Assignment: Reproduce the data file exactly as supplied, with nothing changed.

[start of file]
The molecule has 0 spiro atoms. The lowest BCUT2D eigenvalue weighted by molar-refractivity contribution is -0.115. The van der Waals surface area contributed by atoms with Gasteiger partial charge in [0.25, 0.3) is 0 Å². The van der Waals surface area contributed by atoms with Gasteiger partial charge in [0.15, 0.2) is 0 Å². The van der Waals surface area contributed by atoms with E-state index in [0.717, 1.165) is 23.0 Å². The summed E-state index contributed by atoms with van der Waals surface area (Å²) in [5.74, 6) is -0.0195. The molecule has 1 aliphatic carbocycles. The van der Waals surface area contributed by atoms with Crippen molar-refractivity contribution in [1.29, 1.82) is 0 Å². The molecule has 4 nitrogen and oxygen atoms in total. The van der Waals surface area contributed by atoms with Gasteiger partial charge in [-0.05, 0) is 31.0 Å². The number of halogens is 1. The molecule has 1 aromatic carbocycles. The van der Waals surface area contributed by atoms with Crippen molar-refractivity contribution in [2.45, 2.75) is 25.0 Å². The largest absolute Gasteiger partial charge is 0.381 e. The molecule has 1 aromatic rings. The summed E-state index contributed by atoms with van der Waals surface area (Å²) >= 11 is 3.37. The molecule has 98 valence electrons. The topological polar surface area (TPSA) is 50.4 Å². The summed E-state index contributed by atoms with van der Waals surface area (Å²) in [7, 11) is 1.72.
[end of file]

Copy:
The molecule has 0 spiro atoms. The lowest BCUT2D eigenvalue weighted by molar-refractivity contribution is -0.115. The van der Waals surface area contributed by atoms with Gasteiger partial charge in [0.25, 0.3) is 0 Å². The van der Waals surface area contributed by atoms with Gasteiger partial charge in [0.15, 0.2) is 0 Å². The van der Waals surface area contributed by atoms with E-state index in [0.717, 1.165) is 23.0 Å². The summed E-state index contributed by atoms with van der Waals surface area (Å²) in [5.74, 6) is -0.0195. The molecule has 1 aliphatic carbocycles. The van der Waals surface area contributed by atoms with Crippen molar-refractivity contribution in [1.29, 1.82) is 0 Å². The molecule has 4 nitrogen and oxygen atoms in total. The van der Waals surface area contributed by atoms with Gasteiger partial charge in [-0.05, 0) is 31.0 Å². The number of halogens is 1. The molecule has 1 aromatic carbocycles. The van der Waals surface area contributed by atoms with Crippen molar-refractivity contribution in [2.45, 2.75) is 25.0 Å². The largest absolute Gasteiger partial charge is 0.381 e. The molecule has 1 aromatic rings. The summed E-state index contributed by atoms with van der Waals surface area (Å²) >= 11 is 3.37. The molecule has 98 valence electrons. The topological polar surface area (TPSA) is 50.4 Å². The summed E-state index contributed by atoms with van der Waals surface area (Å²) in [7, 11) is 1.72.